Today (Dec. 8th) marks Jim Morrison's 68th birthday, so what better time to flashback on the song 'Hello I Love You' and gaze at the American poet, lyricist and lead vocalist of the Doors?

Some called him the Lizard King while others referred to him as Mr. Mojo Risin' (an anagram for Jim Morrison) but Morrison is remembered best for his raw and unpredictable talent. He could sound like an angel and move like a demon or vice-versa, depending on the day. His language, whether spoken or of the body, oozed with sensuality and 40-plus years after his passing, his iconic image looms large over our culture.

Of all the songs in the Doors catalog, 'Hello, I Love You' may seem like an odd choice to uncover. It's simple, straightforward and only about two minutes in length. Yet this song carries its weight in history and controversy.

Originally written in 1965, 'Hello, I Love You' was one of the six demos recorded at World Pacific Jazz Studios for the acetate that was shopped around to record labels. Three years later, the Doors, now one of Elektra Records' hottest acts, released it as a single and used it to open up their 'Waiting For The Sun' album.

It was a No. 1 hit in the USA (selling more than a million copies) and was the Doors' first big hit in the U.K., reaching No. 15 -- which turned off many core fans, who considered this song the band's "sell out" moment."

The lyrics were inspired by Morrison's observation of a very young and beautiful  African-American girl at Venice Beach. Organist Ray Manzarek insisted that she was too young for him, which resulted in Morrison going home and writing down what he would have said to her -- if he had had the guts:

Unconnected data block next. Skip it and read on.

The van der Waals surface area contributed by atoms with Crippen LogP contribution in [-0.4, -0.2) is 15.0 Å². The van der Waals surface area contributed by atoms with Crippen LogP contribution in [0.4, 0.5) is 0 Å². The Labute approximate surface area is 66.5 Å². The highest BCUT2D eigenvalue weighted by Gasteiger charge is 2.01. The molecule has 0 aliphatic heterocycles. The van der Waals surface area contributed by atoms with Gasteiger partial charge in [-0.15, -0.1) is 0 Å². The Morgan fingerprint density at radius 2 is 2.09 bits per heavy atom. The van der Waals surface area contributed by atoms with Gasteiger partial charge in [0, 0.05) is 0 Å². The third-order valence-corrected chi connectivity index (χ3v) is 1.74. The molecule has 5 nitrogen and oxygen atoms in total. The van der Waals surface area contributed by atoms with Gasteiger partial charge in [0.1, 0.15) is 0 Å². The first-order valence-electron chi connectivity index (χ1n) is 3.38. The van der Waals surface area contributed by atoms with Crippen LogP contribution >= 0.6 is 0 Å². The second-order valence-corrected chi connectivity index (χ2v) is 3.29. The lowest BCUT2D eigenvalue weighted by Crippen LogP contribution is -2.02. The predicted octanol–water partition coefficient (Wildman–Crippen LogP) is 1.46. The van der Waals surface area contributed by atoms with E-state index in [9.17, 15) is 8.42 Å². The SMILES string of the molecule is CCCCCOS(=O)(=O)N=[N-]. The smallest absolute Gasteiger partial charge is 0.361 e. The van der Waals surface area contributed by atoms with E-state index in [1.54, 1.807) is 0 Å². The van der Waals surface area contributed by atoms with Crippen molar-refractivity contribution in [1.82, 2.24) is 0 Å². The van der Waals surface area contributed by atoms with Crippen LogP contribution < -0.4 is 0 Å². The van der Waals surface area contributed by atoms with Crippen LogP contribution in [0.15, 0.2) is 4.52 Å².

"Hello, I love you
Won't you tell me your name?

She's walking down the street
Blind to every eye she meets
Do you think you'll be the guy
To make the queen of the angels sigh?"

The Doors were a Los Angeles-based band, so it's quite possible that "Queen of the Angels" is referencing L.A. -- the City of Angels -- but it's also been said that Morrison may have stolen that line from Edgar Allen Poe.

"Sidewalk crouches at her feet
Like a dog that begs for something sweet
Do you hope to make her see, you fool?
Do you hope to pluck this dusky jewel?"

"Do you hope to pluck this dusky jewel" is a reference to the young girl's skin color, Manzarek said on the KRTH morning show in L.A. Furthermore, according to the liner notes in the 'Doors Box Set,' Manzarek claimed that he knew even before the Doors owned an organ (the demo is all piano) that this song was "a hit."

The notes also indicate that guitarist Robbie Krieger has been accused of ripping off the Kinks song 'All Day And All Of The Night' on this number, but when Ray Davies was asked about it, he apparently had no problem with it. Actually, "the drum beat on the song was ripped off Cream's 'Sunshine Of My Love,'" says Krieger.

Many bands, including the Eurythmics and Adam Ant, have covered this classic, but only Morrison seems to sing it with enough mojo to make you really wish you could tell him your name.

More From Ultimate Classic Rock